Do NCAA Football Conference Championship Games Really Matter?

Photo Credit: FanSided

With Conference Championship Week standing in the way of the College Football Playoff (CFP) selection committee’s meeting on Sunday, December 4th, 2016, to decide which four teams will go to this season’s CFP, that brings forth the question as to how much do conference championship games really matter, if at all, when selecting the four teams that get into the CFP. They have stated time and time and again that their number one goal when selecting those four teams to get into the CFP is to choose the best four teams to put in. So do conference championship games really matter that much if the best teams don’t win them?

Over the past few years, they definitely have. All eight spots in the previous and only two CFP fields have been occupied by Power Five conference champions, and seven of those eight won the conference championship by winning a conference championship game.

This question is particularly important since it is possible that either the Wisconsin Badgers or the Pennsylvania State Nittany as well as the Colorado Buffaloes could end up as Power Five conference champion with two losses. However, all three of those teams were beaten by Michigan, who is a two-loss non-Power Five conference champion that did not even make the Big Ten Conference championship game. So would the committee really move Wisconsin, Pennsylvania State, or Colorado ahead of Michigan just because they have a Power Five conference championship to their name?

It is also important for a team like Ohio State. Are they a lock to get into the CFP at 11-1 despite not even making the Big Ten Conference championship game? Would a loss by the Clemson Tigers or the Washington Huskies in their respective conference championships move them out of the CFP when they, like Ohio State, are 11-1 without a conference title to their name and actually earned a spot in their conference’s championship game?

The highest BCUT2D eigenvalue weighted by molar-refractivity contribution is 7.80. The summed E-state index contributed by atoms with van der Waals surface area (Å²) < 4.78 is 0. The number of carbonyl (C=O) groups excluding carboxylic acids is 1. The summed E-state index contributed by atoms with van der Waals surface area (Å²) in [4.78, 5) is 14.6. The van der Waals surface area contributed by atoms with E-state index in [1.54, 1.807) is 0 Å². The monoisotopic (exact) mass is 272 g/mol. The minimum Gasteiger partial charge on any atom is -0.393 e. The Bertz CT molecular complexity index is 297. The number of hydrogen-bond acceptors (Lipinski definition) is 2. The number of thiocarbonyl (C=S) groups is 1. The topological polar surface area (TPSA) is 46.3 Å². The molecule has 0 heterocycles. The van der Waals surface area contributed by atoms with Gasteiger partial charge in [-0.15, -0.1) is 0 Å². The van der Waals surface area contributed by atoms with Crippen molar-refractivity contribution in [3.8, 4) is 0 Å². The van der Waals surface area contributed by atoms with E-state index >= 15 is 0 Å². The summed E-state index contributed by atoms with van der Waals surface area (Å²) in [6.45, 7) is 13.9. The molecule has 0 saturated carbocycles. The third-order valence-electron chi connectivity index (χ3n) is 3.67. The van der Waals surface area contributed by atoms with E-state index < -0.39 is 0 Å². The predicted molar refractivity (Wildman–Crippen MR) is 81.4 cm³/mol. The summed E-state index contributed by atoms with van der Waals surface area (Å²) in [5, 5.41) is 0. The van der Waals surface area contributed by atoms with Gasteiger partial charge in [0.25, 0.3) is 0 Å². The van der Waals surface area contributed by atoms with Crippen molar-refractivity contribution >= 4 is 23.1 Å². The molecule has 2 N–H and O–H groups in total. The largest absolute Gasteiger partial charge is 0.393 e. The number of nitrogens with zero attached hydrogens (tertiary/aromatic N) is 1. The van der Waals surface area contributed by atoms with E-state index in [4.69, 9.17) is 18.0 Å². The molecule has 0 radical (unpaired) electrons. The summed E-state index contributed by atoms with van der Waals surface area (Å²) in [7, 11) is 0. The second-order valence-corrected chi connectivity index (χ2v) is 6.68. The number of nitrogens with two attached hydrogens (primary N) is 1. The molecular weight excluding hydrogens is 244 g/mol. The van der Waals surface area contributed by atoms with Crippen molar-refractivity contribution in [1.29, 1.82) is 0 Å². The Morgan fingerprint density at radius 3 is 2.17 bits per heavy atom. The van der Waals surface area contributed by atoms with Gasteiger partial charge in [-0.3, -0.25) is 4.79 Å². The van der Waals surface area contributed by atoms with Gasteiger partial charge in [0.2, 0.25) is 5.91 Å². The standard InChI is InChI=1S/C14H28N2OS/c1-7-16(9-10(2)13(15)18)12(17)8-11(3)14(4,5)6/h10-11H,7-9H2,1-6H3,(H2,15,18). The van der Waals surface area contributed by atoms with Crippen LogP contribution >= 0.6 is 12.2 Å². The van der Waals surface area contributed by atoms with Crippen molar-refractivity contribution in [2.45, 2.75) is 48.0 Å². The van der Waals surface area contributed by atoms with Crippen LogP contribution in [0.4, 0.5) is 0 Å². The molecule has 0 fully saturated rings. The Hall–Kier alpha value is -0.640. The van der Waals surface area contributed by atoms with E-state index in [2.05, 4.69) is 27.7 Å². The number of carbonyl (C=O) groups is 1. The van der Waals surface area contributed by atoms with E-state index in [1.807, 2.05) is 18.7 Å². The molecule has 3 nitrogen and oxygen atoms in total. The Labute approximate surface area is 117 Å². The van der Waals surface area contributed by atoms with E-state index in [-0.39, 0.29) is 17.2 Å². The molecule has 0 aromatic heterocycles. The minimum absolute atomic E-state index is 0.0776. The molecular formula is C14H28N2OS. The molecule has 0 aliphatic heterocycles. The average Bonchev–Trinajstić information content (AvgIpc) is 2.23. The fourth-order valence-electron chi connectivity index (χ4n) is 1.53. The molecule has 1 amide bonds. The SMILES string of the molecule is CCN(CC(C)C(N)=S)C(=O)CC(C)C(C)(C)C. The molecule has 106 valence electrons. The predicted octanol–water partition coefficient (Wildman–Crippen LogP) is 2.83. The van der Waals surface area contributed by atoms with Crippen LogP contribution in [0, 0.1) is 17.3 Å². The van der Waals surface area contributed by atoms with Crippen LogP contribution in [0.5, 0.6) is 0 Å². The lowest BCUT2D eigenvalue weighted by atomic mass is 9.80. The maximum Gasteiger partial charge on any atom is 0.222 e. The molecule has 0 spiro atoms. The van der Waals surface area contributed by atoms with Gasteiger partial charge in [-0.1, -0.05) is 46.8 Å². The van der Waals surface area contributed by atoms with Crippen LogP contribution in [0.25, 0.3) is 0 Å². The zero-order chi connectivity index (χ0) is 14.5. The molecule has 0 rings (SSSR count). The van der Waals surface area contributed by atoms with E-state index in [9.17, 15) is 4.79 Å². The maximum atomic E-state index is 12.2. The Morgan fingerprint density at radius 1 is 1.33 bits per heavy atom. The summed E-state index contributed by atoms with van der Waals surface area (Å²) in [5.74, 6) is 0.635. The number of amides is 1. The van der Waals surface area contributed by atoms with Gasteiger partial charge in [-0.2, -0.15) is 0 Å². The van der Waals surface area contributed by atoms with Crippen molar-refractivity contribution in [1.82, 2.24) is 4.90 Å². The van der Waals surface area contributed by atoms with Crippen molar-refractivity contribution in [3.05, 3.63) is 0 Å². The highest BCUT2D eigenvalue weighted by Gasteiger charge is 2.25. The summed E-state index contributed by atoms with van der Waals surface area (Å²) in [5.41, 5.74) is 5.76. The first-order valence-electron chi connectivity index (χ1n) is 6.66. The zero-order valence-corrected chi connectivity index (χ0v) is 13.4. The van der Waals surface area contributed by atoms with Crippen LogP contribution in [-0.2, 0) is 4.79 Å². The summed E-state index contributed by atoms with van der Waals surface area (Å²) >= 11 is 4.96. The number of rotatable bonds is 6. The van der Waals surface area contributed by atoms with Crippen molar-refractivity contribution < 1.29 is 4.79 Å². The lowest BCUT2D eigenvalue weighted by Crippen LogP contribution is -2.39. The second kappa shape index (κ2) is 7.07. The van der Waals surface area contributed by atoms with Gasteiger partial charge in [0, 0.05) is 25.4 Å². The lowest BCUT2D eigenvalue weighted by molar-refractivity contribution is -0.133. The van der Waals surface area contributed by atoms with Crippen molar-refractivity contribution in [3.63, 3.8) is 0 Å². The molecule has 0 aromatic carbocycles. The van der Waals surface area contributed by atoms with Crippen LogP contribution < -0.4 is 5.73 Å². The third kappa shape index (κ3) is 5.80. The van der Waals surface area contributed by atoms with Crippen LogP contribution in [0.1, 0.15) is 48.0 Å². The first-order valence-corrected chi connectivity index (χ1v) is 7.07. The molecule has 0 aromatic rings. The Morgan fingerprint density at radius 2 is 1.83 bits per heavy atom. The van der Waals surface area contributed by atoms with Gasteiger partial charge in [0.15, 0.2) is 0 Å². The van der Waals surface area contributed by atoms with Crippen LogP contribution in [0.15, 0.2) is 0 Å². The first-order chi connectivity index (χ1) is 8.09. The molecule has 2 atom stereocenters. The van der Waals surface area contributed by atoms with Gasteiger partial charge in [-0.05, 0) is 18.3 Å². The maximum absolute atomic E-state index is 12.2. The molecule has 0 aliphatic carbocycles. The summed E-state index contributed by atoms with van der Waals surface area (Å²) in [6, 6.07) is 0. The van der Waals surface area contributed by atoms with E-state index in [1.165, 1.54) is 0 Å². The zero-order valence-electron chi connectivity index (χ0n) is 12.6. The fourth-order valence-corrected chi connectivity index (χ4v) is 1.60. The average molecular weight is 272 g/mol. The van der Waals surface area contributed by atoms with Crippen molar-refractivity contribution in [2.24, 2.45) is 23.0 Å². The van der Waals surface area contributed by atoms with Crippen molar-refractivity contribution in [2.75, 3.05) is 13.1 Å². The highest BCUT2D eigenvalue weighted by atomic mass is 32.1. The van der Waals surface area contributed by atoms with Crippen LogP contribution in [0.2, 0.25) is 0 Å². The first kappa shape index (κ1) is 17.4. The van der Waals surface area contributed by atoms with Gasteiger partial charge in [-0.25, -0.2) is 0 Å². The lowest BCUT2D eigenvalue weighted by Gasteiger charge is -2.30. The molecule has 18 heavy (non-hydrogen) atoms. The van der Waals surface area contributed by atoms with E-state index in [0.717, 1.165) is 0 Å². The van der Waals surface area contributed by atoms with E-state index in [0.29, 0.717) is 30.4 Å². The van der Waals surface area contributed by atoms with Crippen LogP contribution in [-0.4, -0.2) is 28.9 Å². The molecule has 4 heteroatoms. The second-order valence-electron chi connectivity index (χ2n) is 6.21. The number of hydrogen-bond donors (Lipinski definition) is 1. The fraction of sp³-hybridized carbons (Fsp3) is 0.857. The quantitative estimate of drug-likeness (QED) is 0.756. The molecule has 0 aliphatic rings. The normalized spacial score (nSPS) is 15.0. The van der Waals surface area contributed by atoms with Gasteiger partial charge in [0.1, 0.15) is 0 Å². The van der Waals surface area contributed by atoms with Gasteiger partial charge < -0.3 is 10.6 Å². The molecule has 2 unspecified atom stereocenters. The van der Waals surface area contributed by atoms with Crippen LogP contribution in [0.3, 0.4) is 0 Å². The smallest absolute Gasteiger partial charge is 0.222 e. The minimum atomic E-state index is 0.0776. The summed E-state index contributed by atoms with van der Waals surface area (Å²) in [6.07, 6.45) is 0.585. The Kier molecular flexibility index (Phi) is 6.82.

Although it’s probably not this simple of an answer, here is one way to look at it. If the Florida Gators beat the Alabama Crimson Tide in the SEC championship game, Florida will certainly not get into the CFP, while Alabama still likely will. If the Virginia Tech Hokies beat the Clemson Tigers in the ACC championship game, Virginia Tech will certainly not get into the CFP, while Clemson will not be out of the picture.

If conference championship games really mattered that much, this would not be the case. The winner of the game would be in, while the loser of the game would be out. Period. But one of the reasons the CFP only has four available spots is so winning a Power Five conference championship game is not an autobid to get into the CFP, and rightfully so, seeing as how getting into a conference championship game can be much harder for some teams than others given the sometimes unbalanced divisions. Evidence of this can be seen in the fact that neither Ohio State nor Michigan even got into the Big Ten Conference championship game (You can read all about the changes that need to be made to make conference championship games feature each conference’s top two teams right HERE, but that is a whole other story).

Conference championship games definitely matter to an extent, but it would not appear that the committee is going to value a conference championship over how good a team actually is. Winning a Power Five conference championship game doesn’t automatically mean you are in the running to get into the CFP, especially since not all the conference championship games even feature the best two teams from each conference. However, a win in a conference championship game would certainly be a great resume booster, especially given the quality of the matchup, and team’s resumes will certainly be factors in determining how good they are when they are put up against all of the other CFP hopefuls in attempt to earn one of the four spots in this season’s CFP.

A conference championship game isn’t going to be the “be-all-end-all” in determining who the four teams are that get into this season’s CFP, but losing one or not even getting into one does not help your chances at making it into the CFP.


-Asher Fair